By Rob Wagner
There's a new movie out that offers a spooky tale, suggesting that plants are tired of being trampled under the feet of human beings.
There's a new movie out this week that offers a spooky supernatural tale, which suggests that plants are sick and tired of being trampled under the feet of human beings and in turn take revenge by killing people in very creative ways.
The movie isn't great by any stretch of imagination, but it certainly furthers the debate - albeit in a disturbing manner - of man's relationship with nature. And maybe it's not such a stretch to think that Mother Nature has had just about enough with humans.
Consider melting ice caps, rising sea levels and some of the wacky weather we've witnessed over the past decade.
So it makes me feel good and it eases my guilt that developers are almost fanatical over planning commercial and residential communities that, as Plan Abu Dhabi 2030 puts it, are "shaped by its natural environment of sensitive coastal and desert ecologies."
I don't think there was a developer at Cityscape Abu Dhabi last month that failed to mention its environmentally-sensitive plans to build the world's tallest skyscraper or its billion-square-metre residential community off the UAE coast or in the desert.
That's a good thing because back in my day developers never thought of such things. A park with a couple of trees and a patch of green taking up less than a city block was all that was required.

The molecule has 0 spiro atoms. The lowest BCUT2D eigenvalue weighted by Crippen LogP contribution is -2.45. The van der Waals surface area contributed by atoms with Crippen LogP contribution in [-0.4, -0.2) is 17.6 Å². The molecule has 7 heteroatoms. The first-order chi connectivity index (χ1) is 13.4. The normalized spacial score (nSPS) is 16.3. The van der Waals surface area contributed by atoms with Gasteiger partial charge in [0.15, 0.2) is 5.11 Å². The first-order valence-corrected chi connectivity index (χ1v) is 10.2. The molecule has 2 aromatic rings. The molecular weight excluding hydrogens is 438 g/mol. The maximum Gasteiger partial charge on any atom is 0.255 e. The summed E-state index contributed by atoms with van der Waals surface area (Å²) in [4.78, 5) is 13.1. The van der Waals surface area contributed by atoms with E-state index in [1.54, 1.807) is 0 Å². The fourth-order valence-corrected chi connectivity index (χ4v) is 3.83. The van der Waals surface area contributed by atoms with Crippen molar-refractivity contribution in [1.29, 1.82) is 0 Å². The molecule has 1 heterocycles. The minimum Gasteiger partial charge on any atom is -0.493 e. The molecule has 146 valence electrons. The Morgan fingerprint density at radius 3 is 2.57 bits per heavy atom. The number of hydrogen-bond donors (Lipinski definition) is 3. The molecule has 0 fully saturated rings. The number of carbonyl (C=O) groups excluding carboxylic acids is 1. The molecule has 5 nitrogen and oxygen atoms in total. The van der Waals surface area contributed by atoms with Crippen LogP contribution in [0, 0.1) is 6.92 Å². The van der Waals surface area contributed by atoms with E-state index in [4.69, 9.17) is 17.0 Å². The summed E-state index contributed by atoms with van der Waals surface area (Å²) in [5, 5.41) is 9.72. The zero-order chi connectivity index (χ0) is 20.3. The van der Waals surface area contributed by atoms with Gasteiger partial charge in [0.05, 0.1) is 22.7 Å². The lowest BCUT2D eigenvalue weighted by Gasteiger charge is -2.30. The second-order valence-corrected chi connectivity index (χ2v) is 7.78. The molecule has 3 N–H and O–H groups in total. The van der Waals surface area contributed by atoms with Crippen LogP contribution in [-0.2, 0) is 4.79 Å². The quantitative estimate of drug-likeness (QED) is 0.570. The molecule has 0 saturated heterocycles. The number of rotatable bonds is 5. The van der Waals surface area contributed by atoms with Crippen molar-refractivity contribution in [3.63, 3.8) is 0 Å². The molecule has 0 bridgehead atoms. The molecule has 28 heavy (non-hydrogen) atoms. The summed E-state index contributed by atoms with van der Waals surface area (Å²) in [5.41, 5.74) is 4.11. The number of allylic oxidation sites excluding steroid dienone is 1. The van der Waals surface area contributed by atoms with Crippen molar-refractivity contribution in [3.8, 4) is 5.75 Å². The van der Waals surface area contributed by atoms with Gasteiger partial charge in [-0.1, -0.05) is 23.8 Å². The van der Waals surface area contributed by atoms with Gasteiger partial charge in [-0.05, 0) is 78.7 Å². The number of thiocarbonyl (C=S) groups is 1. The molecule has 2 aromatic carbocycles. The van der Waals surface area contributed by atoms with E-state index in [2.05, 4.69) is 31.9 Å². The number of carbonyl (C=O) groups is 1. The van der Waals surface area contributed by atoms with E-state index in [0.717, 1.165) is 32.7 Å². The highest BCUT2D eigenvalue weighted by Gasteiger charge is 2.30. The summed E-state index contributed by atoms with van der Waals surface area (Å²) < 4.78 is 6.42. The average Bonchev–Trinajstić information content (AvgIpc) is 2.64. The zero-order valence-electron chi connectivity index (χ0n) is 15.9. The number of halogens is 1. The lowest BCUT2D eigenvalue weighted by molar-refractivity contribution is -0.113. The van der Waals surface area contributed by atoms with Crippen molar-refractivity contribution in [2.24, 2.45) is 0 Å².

So any discussion of green design or building sustainability is a step forward in giving us a couple of extra years on this planet before things go seriously wonky.
Let's be intellectually honest about this. There's something fashionable about identifying one's business as "environmentally friendly" or building "zero carbon" communities.
Yet we recognise that building anything, even if it's a grass hut, has negative consequences. Building on "greenfield" sites still means paving over some furry critter's home and damaging its food source. It means concrete and asphalt, not plants and dirt.
There are some excellent projects now underway in the UAE. Al Reem Island, Hydra Village, Masdar and Al Barari are all exciting projects that promise to adhere to a promise of being sensitive to upsetting the balance of nature.
But let's not get carried away here. We are upsetting the balance of nature. And what we are doing now is only the first of many steps needed to continue our quest to minimise the damage.
Developers and builders are to be applauded for their hard work to protect the environment. But we shouldn't be patting ourselves on the back just yet.
Rob Wagner is the editor of Construction Week.
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